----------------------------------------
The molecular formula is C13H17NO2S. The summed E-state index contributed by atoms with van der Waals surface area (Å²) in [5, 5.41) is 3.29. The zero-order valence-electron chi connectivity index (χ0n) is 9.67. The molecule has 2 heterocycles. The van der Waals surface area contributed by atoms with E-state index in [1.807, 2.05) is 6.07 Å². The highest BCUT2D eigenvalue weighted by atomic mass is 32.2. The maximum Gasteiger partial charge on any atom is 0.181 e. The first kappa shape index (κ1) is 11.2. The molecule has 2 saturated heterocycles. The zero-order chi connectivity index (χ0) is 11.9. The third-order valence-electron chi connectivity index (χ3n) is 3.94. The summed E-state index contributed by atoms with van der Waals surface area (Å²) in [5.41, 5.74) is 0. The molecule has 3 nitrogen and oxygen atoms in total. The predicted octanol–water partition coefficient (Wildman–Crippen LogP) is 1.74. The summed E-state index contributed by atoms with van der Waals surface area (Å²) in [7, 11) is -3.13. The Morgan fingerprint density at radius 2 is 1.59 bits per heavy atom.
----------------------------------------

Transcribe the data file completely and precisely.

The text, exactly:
The molecular formula is C13H17NO2S. The summed E-state index contributed by atoms with van der Waals surface area (Å²) in [5, 5.41) is 3.29. The zero-order valence-electron chi connectivity index (χ0n) is 9.67. The molecule has 2 heterocycles. The van der Waals surface area contributed by atoms with E-state index in [1.807, 2.05) is 6.07 Å². The highest BCUT2D eigenvalue weighted by atomic mass is 32.2. The maximum Gasteiger partial charge on any atom is 0.181 e. The first kappa shape index (κ1) is 11.2. The molecule has 2 saturated heterocycles. The zero-order chi connectivity index (χ0) is 11.9. The third-order valence-electron chi connectivity index (χ3n) is 3.94. The summed E-state index contributed by atoms with van der Waals surface area (Å²) in [5.41, 5.74) is 0. The molecule has 3 nitrogen and oxygen atoms in total. The predicted octanol–water partition coefficient (Wildman–Crippen LogP) is 1.74. The summed E-state index contributed by atoms with van der Waals surface area (Å²) in [7, 11) is -3.13. The Morgan fingerprint density at radius 2 is 1.59 bits per heavy atom.